This is going to be a short post. This morning I woke up with the feeling of trying something new. Listening to a recent podcast about the sound and the voice I came up with the idea of making a map for blind people. I found out that there is some research about routing or direction maps for people with limited vision or just blind, but what about thematic webmaps?
In less than an hour I learn about how to use the SpechSynthesis API to translate text into speech. I used Spanish from this list of available languages, but the voice still sounds like a robot. The interesting part, as discussed in the podcast, would be improving the voice to be as human as possible. This is the key lines of the code:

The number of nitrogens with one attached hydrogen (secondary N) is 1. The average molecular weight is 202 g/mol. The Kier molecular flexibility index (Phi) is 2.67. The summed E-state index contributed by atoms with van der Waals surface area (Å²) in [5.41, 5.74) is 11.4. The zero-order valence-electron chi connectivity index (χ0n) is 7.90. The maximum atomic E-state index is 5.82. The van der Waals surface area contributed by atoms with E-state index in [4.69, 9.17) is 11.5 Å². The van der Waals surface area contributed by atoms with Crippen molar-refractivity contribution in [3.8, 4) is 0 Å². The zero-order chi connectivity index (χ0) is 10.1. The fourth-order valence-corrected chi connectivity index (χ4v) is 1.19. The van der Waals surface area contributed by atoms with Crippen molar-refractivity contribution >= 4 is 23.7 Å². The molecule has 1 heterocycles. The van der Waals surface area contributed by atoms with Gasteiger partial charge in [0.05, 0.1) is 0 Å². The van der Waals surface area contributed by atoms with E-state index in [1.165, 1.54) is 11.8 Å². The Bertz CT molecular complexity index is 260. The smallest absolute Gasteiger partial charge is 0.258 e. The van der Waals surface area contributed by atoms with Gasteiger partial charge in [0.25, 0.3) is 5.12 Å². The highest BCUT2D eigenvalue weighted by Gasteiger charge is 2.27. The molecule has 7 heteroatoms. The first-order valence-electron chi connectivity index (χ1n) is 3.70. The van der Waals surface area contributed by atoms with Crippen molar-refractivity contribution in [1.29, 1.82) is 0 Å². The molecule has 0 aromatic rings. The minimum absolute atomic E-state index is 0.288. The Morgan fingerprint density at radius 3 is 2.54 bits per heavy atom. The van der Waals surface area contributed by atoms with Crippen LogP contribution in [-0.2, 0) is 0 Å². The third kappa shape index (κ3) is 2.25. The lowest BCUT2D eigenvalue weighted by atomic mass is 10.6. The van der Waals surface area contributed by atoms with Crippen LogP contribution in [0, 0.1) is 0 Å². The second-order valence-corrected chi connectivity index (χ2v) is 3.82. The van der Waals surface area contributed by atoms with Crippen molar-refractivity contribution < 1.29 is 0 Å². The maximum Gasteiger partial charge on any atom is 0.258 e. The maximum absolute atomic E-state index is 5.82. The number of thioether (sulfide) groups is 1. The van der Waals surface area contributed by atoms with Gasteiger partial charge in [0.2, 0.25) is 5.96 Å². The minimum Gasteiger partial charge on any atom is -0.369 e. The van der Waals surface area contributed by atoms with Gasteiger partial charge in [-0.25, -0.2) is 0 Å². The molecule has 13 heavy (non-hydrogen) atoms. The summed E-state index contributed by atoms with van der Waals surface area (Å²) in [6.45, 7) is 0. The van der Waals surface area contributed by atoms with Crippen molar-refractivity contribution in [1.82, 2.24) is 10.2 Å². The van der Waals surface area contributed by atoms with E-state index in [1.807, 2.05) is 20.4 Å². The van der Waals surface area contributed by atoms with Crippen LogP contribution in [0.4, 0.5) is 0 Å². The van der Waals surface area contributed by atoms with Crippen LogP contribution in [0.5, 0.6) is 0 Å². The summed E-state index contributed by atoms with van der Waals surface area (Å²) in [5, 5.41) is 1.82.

const msg = new SpeechSynthesisUtterance(region); msg.lang='es'; window.speechSynthesis.speak(msg);
Then I built a webmap with interactivity using CARTO VL (but you can use any other webmapping library) and using the new learnings to speak a property when the user hovers over a feature.
The only problem is that since last year, Google Chrome only allows sounds after user interactions. So in order to make it work, we will need to click before hovering…
This is just an example with a category map, but the same can be applied to choropleths or proportional symbols. Of course, this map alone is not enough to offer a satisfactory experience for blind or limited vision people. You would need a complete UX for this.